In high school, I had read a *NIX book during detention (There was a time when I just didn’t like going to class…), and I consider that experience to be one of the defining moments of my life.

UNIX System Administration HandbookQ

I had been coding sprites since I lost my first teeth, learned BASIC and was already on IRC and BBS’s, but UNIX was a gloriously complex and special thing.  We didn’t have Linux back then really, People primarily used FreeBSD and some of the other commercial distros.

I still consider myself a System V fangirl, after paying many years of dues in UNIX Technical Operations for a large managed hosting company.  That’s how I got into security, so I’m really a paranoid UNIX admin who happened upon security.

But I digress.  UNIX is awesome. And MacOS + *NIX is even awesome-r.

Mac OS X is extremely secure to begin with, with fantastic built-in features such as full-disk encryption with FileVault, a firewall, many sharing and other more risky features disabled by default, and GateKeeper for application protection.

The standard features are great for most people, but remember – I’m paranoid. Security can generally always be improved for any device, system, solution, etc.

When I install a fresh copy of MacOS X, there are certain pieces of software that I absolutely must install, and most are security tools.

I’ve compiled a list of the security software I tend to install on every Mac I use.  These vary from network firewalls to monitoring of specific IOCs (indicators of compromise).

I’m not affiliated with any of these companies (that I know of), these are just awesome tools I recommend.

You’re perfectly okay only using stock Mac OS X, as these tools are mostly monitoring tools for the truly paranoid.  E.g. The Mac OS X Firewall works perfectly fine, but there are tools that offer additional functionality. These tools may also adversely affect performance, because they are constantly watching.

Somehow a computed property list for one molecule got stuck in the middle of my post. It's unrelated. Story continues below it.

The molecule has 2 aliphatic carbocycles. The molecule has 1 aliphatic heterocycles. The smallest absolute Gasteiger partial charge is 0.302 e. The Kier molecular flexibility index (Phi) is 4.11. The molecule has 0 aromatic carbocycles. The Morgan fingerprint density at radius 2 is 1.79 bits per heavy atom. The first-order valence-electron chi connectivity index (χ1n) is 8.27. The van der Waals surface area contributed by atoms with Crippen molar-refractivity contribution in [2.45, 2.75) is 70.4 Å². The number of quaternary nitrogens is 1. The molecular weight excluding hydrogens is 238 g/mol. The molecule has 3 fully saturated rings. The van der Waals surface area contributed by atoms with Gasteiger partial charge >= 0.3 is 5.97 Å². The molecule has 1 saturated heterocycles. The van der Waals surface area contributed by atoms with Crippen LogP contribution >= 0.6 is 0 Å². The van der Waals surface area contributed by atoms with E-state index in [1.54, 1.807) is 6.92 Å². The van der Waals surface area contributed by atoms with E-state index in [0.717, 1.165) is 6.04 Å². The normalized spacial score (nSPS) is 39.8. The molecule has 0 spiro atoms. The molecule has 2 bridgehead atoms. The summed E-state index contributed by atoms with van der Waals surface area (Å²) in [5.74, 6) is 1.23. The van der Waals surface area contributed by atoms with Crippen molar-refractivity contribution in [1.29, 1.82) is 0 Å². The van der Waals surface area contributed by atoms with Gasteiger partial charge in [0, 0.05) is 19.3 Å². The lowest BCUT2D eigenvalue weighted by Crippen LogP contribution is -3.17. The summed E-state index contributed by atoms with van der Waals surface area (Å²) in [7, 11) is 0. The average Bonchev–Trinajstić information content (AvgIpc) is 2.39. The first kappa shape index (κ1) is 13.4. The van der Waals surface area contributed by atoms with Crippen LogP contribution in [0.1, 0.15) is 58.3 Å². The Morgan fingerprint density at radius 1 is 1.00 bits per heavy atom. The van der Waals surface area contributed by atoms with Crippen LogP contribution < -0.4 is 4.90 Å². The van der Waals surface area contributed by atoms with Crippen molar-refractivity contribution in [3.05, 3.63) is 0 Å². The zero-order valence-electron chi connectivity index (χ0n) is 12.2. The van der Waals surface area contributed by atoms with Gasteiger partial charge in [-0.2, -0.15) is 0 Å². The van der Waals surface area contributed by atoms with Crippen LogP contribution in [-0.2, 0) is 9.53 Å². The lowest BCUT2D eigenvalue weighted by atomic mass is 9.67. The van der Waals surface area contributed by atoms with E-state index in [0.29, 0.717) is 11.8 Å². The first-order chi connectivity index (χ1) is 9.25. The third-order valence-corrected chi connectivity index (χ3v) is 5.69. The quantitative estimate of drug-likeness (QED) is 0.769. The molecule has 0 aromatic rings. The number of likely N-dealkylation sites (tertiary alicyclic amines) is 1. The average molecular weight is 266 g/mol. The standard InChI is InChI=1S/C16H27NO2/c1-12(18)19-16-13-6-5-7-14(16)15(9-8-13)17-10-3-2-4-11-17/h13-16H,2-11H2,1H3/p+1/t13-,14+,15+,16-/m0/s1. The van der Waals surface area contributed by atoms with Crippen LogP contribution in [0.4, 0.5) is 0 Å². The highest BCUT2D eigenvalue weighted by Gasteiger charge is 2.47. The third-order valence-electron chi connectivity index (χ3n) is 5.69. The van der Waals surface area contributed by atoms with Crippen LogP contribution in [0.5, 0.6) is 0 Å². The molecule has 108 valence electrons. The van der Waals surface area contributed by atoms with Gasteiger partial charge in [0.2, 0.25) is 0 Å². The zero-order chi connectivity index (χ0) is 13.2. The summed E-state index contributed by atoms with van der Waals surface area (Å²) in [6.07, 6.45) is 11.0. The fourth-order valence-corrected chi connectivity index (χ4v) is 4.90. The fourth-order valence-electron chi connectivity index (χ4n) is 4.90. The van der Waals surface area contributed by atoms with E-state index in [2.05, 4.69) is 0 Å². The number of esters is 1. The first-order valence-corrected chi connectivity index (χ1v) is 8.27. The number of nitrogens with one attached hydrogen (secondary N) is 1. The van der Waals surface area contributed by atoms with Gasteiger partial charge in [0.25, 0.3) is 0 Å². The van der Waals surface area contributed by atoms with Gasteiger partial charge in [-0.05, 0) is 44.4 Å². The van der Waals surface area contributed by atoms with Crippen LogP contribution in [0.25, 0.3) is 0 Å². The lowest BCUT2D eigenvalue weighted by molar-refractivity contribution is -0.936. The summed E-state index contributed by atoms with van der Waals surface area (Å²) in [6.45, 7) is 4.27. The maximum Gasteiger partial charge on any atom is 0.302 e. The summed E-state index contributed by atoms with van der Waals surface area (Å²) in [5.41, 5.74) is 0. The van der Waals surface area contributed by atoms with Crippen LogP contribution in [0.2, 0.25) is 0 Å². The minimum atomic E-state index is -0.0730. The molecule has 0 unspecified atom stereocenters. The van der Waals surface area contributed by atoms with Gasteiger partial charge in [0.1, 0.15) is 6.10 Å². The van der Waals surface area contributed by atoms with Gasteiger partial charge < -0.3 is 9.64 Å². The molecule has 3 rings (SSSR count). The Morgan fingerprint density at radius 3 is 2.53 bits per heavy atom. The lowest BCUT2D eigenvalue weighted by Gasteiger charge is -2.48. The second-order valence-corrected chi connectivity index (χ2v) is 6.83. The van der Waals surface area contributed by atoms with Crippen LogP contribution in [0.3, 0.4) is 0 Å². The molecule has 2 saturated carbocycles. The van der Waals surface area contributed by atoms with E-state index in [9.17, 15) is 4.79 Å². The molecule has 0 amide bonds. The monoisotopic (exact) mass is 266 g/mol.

Read more…

Mobile Device Security for International Travelers – Part 1: How to prepare your phone and tablet for privacy and peace of mind while abroad

 

If you will be traveling internationally, you might be wondering how to protect your mobile devices (especially phones and tablets) while abroad.

First, you must understand and accept that EVERY NETWORK you connect to (including your home network) is potentially hostile; this is not an isolated problem that only travelers must face.

There is no such thing as “zero risk” to a device.

However, there are certain things travelers can do when preparing for travel, while traveling, and after travel.  Performing these steps can help reduce your risk and information footprint while traveling.

In this 3 part series of software-agnostic advice, we will explore the information security aspects of:

  1. How to prepare your devices for travel
  2. How to maintain security during travel
  3. How to clean-up after travel

Read more…

3 Inspiring Stories of Influential Women in Technology

1. Ada Lovelace is known as the first programmer in the history and pioneer of the modern computing. Her name is quite famous in the developers’ realm, but do You know everything?

http://fossbytes.com/know-everything-about-worlds-first-programmer-ada-lovelace/

 

2. Margaret Hamilton was the software genius of her times who made the smooth landing of the historic Apollo 11 on the Moon possible.

http://fossbytes.com/meet-the-woman-whose-code-took-man-to-the-moon/

 

And a more modern story:

 

3. “Parisa Tabriz-The Security Princess” is Google’s guardian who protects the tech giant from the ‘black hat’ attackers. She is Google’s biggest weapon against the outside hackers.

http://fossbytes.com/googles-guardian-parisa-tabriz-the-security-princess/